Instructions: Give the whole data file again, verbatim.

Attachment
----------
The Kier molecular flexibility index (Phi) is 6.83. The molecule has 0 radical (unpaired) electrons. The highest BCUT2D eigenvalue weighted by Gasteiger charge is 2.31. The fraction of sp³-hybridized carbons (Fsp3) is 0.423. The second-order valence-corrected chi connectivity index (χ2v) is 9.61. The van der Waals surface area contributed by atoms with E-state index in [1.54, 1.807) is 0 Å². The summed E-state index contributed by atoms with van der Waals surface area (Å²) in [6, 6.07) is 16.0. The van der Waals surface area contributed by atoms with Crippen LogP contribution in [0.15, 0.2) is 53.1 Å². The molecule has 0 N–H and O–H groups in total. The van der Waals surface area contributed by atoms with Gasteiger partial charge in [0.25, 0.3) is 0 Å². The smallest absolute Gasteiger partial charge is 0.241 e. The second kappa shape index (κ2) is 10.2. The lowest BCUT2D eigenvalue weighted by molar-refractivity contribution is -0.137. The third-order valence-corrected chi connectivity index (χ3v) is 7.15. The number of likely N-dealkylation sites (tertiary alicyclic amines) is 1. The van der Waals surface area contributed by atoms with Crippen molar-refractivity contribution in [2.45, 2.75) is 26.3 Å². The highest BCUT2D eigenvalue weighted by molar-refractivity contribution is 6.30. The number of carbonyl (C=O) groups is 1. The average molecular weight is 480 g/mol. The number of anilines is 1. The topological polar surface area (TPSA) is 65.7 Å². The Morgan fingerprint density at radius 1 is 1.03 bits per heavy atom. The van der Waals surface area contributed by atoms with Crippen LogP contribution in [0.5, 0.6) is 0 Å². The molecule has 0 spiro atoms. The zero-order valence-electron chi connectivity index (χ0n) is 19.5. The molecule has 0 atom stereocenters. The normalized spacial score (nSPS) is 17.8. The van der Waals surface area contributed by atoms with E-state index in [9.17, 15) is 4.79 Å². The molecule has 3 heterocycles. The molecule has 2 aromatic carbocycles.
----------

The Kier molecular flexibility index (Phi) is 6.83. The molecule has 0 radical (unpaired) electrons. The highest BCUT2D eigenvalue weighted by Gasteiger charge is 2.31. The fraction of sp³-hybridized carbons (Fsp3) is 0.423. The second-order valence-corrected chi connectivity index (χ2v) is 9.61. The van der Waals surface area contributed by atoms with E-state index in [1.54, 1.807) is 0 Å². The summed E-state index contributed by atoms with van der Waals surface area (Å²) in [6, 6.07) is 16.0. The van der Waals surface area contributed by atoms with Crippen LogP contribution in [0.15, 0.2) is 53.1 Å². The molecule has 0 N–H and O–H groups in total. The van der Waals surface area contributed by atoms with Gasteiger partial charge in [0.25, 0.3) is 0 Å². The smallest absolute Gasteiger partial charge is 0.241 e. The second kappa shape index (κ2) is 10.2. The lowest BCUT2D eigenvalue weighted by molar-refractivity contribution is -0.137. The third-order valence-corrected chi connectivity index (χ3v) is 7.15. The number of likely N-dealkylation sites (tertiary alicyclic amines) is 1. The van der Waals surface area contributed by atoms with Crippen molar-refractivity contribution in [2.45, 2.75) is 26.3 Å². The highest BCUT2D eigenvalue weighted by molar-refractivity contribution is 6.30. The number of carbonyl (C=O) groups is 1. The average molecular weight is 480 g/mol. The number of anilines is 1. The topological polar surface area (TPSA) is 65.7 Å². The Morgan fingerprint density at radius 1 is 1.03 bits per heavy atom. The van der Waals surface area contributed by atoms with Crippen LogP contribution in [0.5, 0.6) is 0 Å². The molecule has 0 spiro atoms. The zero-order valence-electron chi connectivity index (χ0n) is 19.5. The molecule has 0 atom stereocenters. The normalized spacial score (nSPS) is 17.8. The van der Waals surface area contributed by atoms with E-state index in [9.17, 15) is 4.79 Å². The molecule has 3 heterocycles. The molecule has 2 aromatic carbocycles.